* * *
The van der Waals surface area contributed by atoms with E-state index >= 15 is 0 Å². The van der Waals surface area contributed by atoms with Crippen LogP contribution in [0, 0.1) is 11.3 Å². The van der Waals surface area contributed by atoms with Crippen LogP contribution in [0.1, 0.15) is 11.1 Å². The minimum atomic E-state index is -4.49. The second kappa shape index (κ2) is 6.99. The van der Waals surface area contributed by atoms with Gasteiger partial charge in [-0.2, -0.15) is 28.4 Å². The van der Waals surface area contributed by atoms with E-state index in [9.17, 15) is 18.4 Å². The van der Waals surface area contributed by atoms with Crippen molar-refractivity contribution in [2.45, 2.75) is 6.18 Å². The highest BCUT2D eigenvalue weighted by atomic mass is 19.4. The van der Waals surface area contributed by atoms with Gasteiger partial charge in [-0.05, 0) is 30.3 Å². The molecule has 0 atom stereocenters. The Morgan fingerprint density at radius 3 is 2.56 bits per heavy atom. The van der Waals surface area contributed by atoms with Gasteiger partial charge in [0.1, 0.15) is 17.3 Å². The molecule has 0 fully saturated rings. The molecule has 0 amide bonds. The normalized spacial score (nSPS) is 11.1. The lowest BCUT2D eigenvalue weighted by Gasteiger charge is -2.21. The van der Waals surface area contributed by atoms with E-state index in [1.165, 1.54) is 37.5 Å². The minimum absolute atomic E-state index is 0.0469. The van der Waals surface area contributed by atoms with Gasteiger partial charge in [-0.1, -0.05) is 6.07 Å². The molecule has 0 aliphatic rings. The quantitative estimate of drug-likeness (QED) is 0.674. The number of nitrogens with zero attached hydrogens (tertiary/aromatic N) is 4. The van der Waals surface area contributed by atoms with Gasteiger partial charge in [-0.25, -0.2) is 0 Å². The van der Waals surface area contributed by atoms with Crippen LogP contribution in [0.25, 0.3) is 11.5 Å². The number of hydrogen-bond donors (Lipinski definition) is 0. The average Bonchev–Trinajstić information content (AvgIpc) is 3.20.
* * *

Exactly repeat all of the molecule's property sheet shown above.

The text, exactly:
The van der Waals surface area contributed by atoms with E-state index >= 15 is 0 Å². The van der Waals surface area contributed by atoms with Crippen LogP contribution in [0, 0.1) is 11.3 Å². The van der Waals surface area contributed by atoms with Crippen LogP contribution in [0.1, 0.15) is 11.1 Å². The minimum atomic E-state index is -4.49. The second kappa shape index (κ2) is 6.99. The van der Waals surface area contributed by atoms with Gasteiger partial charge in [-0.2, -0.15) is 28.4 Å². The van der Waals surface area contributed by atoms with E-state index in [9.17, 15) is 18.4 Å². The van der Waals surface area contributed by atoms with Crippen molar-refractivity contribution in [2.45, 2.75) is 6.18 Å². The highest BCUT2D eigenvalue weighted by atomic mass is 19.4. The van der Waals surface area contributed by atoms with Gasteiger partial charge in [-0.05, 0) is 30.3 Å². The molecule has 0 atom stereocenters. The Morgan fingerprint density at radius 3 is 2.56 bits per heavy atom. The van der Waals surface area contributed by atoms with Gasteiger partial charge in [0.1, 0.15) is 17.3 Å². The molecule has 0 fully saturated rings. The molecule has 0 amide bonds. The normalized spacial score (nSPS) is 11.1. The lowest BCUT2D eigenvalue weighted by Gasteiger charge is -2.21. The van der Waals surface area contributed by atoms with E-state index in [1.165, 1.54) is 37.5 Å². The minimum absolute atomic E-state index is 0.0469. The van der Waals surface area contributed by atoms with Gasteiger partial charge in [-0.1, -0.05) is 6.07 Å². The molecule has 0 aliphatic rings. The quantitative estimate of drug-likeness (QED) is 0.674. The number of nitrogens with zero attached hydrogens (tertiary/aromatic N) is 4. The van der Waals surface area contributed by atoms with Gasteiger partial charge in [-0.25, -0.2) is 0 Å². The van der Waals surface area contributed by atoms with Crippen LogP contribution in [0.25, 0.3) is 11.5 Å². The number of hydrogen-bond donors (Lipinski definition) is 0. The average Bonchev–Trinajstić information content (AvgIpc) is 3.20.